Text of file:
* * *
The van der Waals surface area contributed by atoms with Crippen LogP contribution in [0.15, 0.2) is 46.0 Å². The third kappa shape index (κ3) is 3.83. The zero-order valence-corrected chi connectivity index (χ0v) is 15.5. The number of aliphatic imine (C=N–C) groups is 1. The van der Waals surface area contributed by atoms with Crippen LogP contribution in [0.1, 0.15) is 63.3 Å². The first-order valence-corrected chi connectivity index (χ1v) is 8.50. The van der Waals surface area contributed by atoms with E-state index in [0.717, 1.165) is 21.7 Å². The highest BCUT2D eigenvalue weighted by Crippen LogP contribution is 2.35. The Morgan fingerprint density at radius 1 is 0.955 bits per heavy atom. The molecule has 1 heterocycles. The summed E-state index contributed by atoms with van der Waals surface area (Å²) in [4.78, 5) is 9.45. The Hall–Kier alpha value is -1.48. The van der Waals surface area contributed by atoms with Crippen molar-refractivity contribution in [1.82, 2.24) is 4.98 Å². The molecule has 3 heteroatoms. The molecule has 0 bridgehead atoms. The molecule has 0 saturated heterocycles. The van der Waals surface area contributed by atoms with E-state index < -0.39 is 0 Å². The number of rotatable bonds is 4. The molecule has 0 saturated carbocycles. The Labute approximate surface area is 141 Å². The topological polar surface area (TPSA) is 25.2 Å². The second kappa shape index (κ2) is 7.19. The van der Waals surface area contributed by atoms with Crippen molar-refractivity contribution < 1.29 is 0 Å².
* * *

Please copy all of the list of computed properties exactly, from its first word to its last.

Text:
The van der Waals surface area contributed by atoms with Crippen LogP contribution in [0.15, 0.2) is 46.0 Å². The third kappa shape index (κ3) is 3.83. The zero-order valence-corrected chi connectivity index (χ0v) is 15.5. The number of aliphatic imine (C=N–C) groups is 1. The van der Waals surface area contributed by atoms with Crippen LogP contribution in [0.1, 0.15) is 63.3 Å². The first-order valence-corrected chi connectivity index (χ1v) is 8.50. The van der Waals surface area contributed by atoms with E-state index in [0.717, 1.165) is 21.7 Å². The highest BCUT2D eigenvalue weighted by Crippen LogP contribution is 2.35. The Morgan fingerprint density at radius 1 is 0.955 bits per heavy atom. The molecule has 1 heterocycles. The summed E-state index contributed by atoms with van der Waals surface area (Å²) in [4.78, 5) is 9.45. The Hall–Kier alpha value is -1.48. The van der Waals surface area contributed by atoms with Crippen molar-refractivity contribution in [1.82, 2.24) is 4.98 Å². The molecule has 3 heteroatoms. The molecule has 0 bridgehead atoms. The molecule has 0 saturated heterocycles. The van der Waals surface area contributed by atoms with E-state index < -0.39 is 0 Å². The number of rotatable bonds is 4. The molecule has 0 saturated carbocycles. The Labute approximate surface area is 141 Å². The topological polar surface area (TPSA) is 25.2 Å². The second kappa shape index (κ2) is 7.19. The van der Waals surface area contributed by atoms with Crippen molar-refractivity contribution < 1.29 is 0 Å².